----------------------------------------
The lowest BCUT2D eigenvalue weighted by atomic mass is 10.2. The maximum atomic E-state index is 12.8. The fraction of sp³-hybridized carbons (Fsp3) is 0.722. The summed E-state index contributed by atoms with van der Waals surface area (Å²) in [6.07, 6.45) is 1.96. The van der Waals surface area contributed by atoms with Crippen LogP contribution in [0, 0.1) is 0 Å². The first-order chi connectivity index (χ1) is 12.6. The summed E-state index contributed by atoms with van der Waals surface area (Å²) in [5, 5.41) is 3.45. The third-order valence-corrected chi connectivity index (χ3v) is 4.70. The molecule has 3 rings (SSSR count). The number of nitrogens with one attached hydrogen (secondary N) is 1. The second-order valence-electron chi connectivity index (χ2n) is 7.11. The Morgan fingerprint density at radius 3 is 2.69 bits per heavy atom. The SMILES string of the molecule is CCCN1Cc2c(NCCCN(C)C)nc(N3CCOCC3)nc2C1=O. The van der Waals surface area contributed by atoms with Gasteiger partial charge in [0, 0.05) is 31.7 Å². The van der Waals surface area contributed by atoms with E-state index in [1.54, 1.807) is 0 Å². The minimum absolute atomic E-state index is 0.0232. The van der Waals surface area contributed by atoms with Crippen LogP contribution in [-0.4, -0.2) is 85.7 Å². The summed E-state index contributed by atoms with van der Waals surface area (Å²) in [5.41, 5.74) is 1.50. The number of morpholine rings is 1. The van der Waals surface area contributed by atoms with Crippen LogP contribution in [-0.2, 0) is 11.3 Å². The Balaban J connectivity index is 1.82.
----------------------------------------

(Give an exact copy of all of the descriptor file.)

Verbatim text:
The lowest BCUT2D eigenvalue weighted by atomic mass is 10.2. The maximum atomic E-state index is 12.8. The fraction of sp³-hybridized carbons (Fsp3) is 0.722. The summed E-state index contributed by atoms with van der Waals surface area (Å²) in [6.07, 6.45) is 1.96. The van der Waals surface area contributed by atoms with Crippen LogP contribution in [0, 0.1) is 0 Å². The first-order chi connectivity index (χ1) is 12.6. The summed E-state index contributed by atoms with van der Waals surface area (Å²) in [5, 5.41) is 3.45. The third-order valence-corrected chi connectivity index (χ3v) is 4.70. The molecule has 3 rings (SSSR count). The number of nitrogens with one attached hydrogen (secondary N) is 1. The second-order valence-electron chi connectivity index (χ2n) is 7.11. The Morgan fingerprint density at radius 3 is 2.69 bits per heavy atom. The SMILES string of the molecule is CCCN1Cc2c(NCCCN(C)C)nc(N3CCOCC3)nc2C1=O. The van der Waals surface area contributed by atoms with Gasteiger partial charge in [0, 0.05) is 31.7 Å². The van der Waals surface area contributed by atoms with E-state index in [1.54, 1.807) is 0 Å². The minimum absolute atomic E-state index is 0.0232. The van der Waals surface area contributed by atoms with Crippen LogP contribution in [-0.4, -0.2) is 85.7 Å². The summed E-state index contributed by atoms with van der Waals surface area (Å²) in [5.41, 5.74) is 1.50. The number of morpholine rings is 1. The van der Waals surface area contributed by atoms with Crippen LogP contribution in [-0.2, 0) is 11.3 Å². The Balaban J connectivity index is 1.82.